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Mums need cash for childcare - to get out of career quarantine

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Fitzpatrick, Colette
Publication Date: 
11 Jul 2014



It possibly came as a surprise to many parents in Dublin that the average crèche fees per month are €750.

Clearly rates in more rural areas pulled down the average cost. The reality for Dubliners is that their fees are more like €900 or up to €1,000 a month per child.

If you actually break down the per hour cost of minding your most precious thing on earth, it is actually less than the minimum wage. €750 divided by four 40 hour weeks works out at less than €4.70 per hour. At €1,000 per month, it works out at just €6.25.

It sounds like small change, but when you multiply all of those hours out per year, no matter where you live it's expensive, costing up to €18,000 or more annually for two children, with not a single cent of a tax credit or break.

No wonder when women, and it is mostly women, take out the abacus and factor in the cost of going to work (the transport, clothing, lunches, taxes) it's not within a country mile of being worth their while.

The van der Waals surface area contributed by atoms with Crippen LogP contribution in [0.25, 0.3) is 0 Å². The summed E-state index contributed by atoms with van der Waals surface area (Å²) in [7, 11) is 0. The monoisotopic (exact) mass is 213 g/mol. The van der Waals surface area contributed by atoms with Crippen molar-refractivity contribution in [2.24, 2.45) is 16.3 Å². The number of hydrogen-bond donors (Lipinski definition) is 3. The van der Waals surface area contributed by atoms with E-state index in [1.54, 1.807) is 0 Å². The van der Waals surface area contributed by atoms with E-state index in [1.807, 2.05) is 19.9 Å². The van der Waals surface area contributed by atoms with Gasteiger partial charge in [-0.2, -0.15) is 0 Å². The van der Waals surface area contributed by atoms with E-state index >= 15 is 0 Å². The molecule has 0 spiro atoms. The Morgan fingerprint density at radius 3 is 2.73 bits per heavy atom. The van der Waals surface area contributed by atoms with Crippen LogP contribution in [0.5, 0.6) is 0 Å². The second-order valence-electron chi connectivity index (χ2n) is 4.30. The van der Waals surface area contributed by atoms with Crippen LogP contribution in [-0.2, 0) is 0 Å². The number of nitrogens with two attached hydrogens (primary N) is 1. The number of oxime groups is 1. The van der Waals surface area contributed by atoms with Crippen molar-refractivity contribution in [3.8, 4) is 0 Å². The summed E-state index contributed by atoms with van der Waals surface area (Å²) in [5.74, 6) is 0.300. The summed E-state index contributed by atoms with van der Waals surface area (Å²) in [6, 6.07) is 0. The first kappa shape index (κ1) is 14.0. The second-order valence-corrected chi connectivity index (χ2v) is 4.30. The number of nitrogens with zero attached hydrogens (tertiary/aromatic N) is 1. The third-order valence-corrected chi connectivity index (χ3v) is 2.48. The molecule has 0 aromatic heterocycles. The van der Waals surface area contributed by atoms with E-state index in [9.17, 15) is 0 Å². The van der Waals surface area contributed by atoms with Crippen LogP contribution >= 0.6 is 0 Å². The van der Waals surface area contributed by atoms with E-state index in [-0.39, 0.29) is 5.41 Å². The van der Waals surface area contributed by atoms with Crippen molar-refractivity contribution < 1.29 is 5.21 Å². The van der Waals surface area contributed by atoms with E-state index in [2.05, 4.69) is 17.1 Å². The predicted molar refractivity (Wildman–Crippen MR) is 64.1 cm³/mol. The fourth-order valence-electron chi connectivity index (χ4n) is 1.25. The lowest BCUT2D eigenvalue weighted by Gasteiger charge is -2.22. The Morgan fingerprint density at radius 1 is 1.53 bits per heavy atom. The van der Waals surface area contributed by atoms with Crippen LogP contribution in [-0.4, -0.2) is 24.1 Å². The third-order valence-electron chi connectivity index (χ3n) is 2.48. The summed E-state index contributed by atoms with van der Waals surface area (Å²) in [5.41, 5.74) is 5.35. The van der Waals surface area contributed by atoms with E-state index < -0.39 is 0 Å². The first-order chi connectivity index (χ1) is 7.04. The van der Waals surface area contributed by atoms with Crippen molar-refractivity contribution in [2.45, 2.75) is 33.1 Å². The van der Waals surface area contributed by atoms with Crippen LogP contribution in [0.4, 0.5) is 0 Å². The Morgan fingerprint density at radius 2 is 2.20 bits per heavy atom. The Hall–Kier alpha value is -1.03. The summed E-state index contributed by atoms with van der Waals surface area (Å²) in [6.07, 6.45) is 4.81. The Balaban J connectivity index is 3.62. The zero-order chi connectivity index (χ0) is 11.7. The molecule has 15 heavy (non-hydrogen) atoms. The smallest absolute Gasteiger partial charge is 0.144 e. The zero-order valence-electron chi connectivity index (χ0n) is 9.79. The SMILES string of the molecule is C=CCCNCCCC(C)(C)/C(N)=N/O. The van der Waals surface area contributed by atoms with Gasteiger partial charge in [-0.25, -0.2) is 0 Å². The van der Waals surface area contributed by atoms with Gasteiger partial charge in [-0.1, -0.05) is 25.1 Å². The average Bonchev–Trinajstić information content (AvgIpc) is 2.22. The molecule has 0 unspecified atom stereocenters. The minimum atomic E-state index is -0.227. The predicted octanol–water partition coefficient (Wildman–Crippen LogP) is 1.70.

All families need better access to affordable, high-quality child care. But the debate about childcare costs in this country often revolves around the squeezed middle - the coping classes.

What about lone parents, mostly women, on social welfare, who lose more and more of their benefits the higher their earnings become.

It must feel like the state literally punishes them for their efforts to lift themselves out of poverty.

You try to get off social welfare, but may end up not better off. Effectively paying for the privilege of working, it's also known as the welfare trap.

Just last month a European Commission report highlighted that a lack of child care provision meant low levels of female participation in the workplace and if affordable childcare was provided for women it would ultimately reduce poverty levels and social exclusion for children.

Parents who currently stay at home to care for their children would be able to work if they wished to do so.

The report said this would increase family incomes and reduce dependence on benefits.

The bottom line is that the current system here is not working for parents. It isn't helping women, children, the taxpayer or the economy.

Now that we appear to be getting out of the recession, isn't it time the government looked at helping mothers?


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Entered Date: 
16 Jul 2014
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